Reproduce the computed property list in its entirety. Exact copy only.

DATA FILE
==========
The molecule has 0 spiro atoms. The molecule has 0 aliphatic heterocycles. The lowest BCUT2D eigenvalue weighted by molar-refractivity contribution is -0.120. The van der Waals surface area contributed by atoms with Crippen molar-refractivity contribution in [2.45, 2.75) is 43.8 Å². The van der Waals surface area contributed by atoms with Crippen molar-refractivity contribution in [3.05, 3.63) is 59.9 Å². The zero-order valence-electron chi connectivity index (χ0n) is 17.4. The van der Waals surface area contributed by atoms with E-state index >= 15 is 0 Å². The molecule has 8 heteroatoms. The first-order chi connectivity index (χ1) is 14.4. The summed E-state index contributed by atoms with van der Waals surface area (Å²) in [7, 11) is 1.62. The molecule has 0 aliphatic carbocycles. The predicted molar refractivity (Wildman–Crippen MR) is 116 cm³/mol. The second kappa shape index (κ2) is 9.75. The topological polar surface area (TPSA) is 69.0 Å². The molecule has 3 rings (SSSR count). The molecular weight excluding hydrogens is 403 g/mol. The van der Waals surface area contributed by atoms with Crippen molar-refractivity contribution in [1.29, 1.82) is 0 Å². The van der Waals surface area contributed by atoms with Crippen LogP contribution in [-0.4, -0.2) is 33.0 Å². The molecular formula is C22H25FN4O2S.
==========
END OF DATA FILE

The molecule has 0 spiro atoms. The molecule has 0 aliphatic heterocycles. The lowest BCUT2D eigenvalue weighted by molar-refractivity contribution is -0.120. The van der Waals surface area contributed by atoms with Crippen molar-refractivity contribution in [2.45, 2.75) is 43.8 Å². The van der Waals surface area contributed by atoms with Crippen molar-refractivity contribution in [3.05, 3.63) is 59.9 Å². The zero-order valence-electron chi connectivity index (χ0n) is 17.4. The van der Waals surface area contributed by atoms with E-state index >= 15 is 0 Å². The molecule has 8 heteroatoms. The first-order chi connectivity index (χ1) is 14.4. The summed E-state index contributed by atoms with van der Waals surface area (Å²) in [7, 11) is 1.62. The molecule has 0 aliphatic carbocycles. The predicted molar refractivity (Wildman–Crippen MR) is 116 cm³/mol. The second kappa shape index (κ2) is 9.75. The topological polar surface area (TPSA) is 69.0 Å². The molecule has 3 rings (SSSR count). The molecular weight excluding hydrogens is 403 g/mol. The van der Waals surface area contributed by atoms with Crippen molar-refractivity contribution in [1.29, 1.82) is 0 Å². The van der Waals surface area contributed by atoms with Crippen LogP contribution in [-0.4, -0.2) is 33.0 Å². The molecular formula is C22H25FN4O2S.